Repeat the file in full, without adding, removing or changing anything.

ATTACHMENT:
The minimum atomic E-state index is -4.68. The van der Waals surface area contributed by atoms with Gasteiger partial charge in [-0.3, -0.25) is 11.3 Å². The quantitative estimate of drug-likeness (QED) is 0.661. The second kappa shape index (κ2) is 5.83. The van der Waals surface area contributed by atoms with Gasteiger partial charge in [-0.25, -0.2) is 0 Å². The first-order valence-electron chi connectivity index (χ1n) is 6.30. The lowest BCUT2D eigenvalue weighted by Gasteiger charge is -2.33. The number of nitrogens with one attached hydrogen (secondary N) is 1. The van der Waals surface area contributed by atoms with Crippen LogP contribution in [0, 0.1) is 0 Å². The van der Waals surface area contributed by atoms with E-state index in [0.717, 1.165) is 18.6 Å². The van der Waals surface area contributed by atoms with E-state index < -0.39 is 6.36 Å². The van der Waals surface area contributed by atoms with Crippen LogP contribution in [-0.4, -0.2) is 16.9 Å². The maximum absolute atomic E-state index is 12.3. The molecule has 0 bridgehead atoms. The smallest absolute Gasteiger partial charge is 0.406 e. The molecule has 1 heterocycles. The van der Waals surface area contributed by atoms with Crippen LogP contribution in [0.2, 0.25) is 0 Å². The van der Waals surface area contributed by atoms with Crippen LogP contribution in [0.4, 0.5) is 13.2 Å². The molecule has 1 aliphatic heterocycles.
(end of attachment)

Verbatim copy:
The minimum atomic E-state index is -4.68. The van der Waals surface area contributed by atoms with Gasteiger partial charge in [-0.3, -0.25) is 11.3 Å². The quantitative estimate of drug-likeness (QED) is 0.661. The second kappa shape index (κ2) is 5.83. The van der Waals surface area contributed by atoms with Gasteiger partial charge in [-0.25, -0.2) is 0 Å². The first-order valence-electron chi connectivity index (χ1n) is 6.30. The lowest BCUT2D eigenvalue weighted by Gasteiger charge is -2.33. The number of nitrogens with one attached hydrogen (secondary N) is 1. The van der Waals surface area contributed by atoms with Crippen LogP contribution in [0, 0.1) is 0 Å². The van der Waals surface area contributed by atoms with E-state index in [0.717, 1.165) is 18.6 Å². The van der Waals surface area contributed by atoms with E-state index < -0.39 is 6.36 Å². The van der Waals surface area contributed by atoms with Crippen LogP contribution in [-0.4, -0.2) is 16.9 Å². The maximum absolute atomic E-state index is 12.3. The molecule has 0 bridgehead atoms. The smallest absolute Gasteiger partial charge is 0.406 e. The molecule has 1 heterocycles. The van der Waals surface area contributed by atoms with Crippen LogP contribution in [0.2, 0.25) is 0 Å². The van der Waals surface area contributed by atoms with Crippen LogP contribution in [0.4, 0.5) is 13.2 Å². The molecule has 1 aliphatic heterocycles.